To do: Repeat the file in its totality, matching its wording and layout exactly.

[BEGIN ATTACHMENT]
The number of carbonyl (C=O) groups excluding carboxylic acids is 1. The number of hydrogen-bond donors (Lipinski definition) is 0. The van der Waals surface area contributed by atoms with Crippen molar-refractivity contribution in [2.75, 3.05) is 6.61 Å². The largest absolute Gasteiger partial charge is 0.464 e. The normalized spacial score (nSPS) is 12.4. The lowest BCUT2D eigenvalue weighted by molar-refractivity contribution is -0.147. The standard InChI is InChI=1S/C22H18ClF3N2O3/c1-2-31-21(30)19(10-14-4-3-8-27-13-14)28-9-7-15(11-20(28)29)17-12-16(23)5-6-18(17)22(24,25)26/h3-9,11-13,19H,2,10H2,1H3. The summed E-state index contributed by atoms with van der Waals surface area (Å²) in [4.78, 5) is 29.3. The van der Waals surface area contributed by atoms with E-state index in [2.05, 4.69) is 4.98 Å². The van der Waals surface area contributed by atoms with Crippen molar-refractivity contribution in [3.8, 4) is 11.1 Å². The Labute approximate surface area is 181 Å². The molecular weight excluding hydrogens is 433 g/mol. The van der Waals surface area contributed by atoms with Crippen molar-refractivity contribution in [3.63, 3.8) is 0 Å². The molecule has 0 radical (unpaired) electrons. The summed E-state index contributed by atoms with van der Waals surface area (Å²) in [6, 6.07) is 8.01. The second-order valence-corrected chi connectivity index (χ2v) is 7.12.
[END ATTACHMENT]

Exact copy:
The number of carbonyl (C=O) groups excluding carboxylic acids is 1. The number of hydrogen-bond donors (Lipinski definition) is 0. The van der Waals surface area contributed by atoms with Crippen molar-refractivity contribution in [2.75, 3.05) is 6.61 Å². The largest absolute Gasteiger partial charge is 0.464 e. The normalized spacial score (nSPS) is 12.4. The lowest BCUT2D eigenvalue weighted by molar-refractivity contribution is -0.147. The standard InChI is InChI=1S/C22H18ClF3N2O3/c1-2-31-21(30)19(10-14-4-3-8-27-13-14)28-9-7-15(11-20(28)29)17-12-16(23)5-6-18(17)22(24,25)26/h3-9,11-13,19H,2,10H2,1H3. The summed E-state index contributed by atoms with van der Waals surface area (Å²) in [4.78, 5) is 29.3. The van der Waals surface area contributed by atoms with E-state index in [2.05, 4.69) is 4.98 Å². The van der Waals surface area contributed by atoms with Crippen molar-refractivity contribution in [3.8, 4) is 11.1 Å². The Labute approximate surface area is 181 Å². The molecular weight excluding hydrogens is 433 g/mol. The van der Waals surface area contributed by atoms with Crippen molar-refractivity contribution in [3.63, 3.8) is 0 Å². The molecule has 0 radical (unpaired) electrons. The summed E-state index contributed by atoms with van der Waals surface area (Å²) in [6, 6.07) is 8.01. The second-order valence-corrected chi connectivity index (χ2v) is 7.12.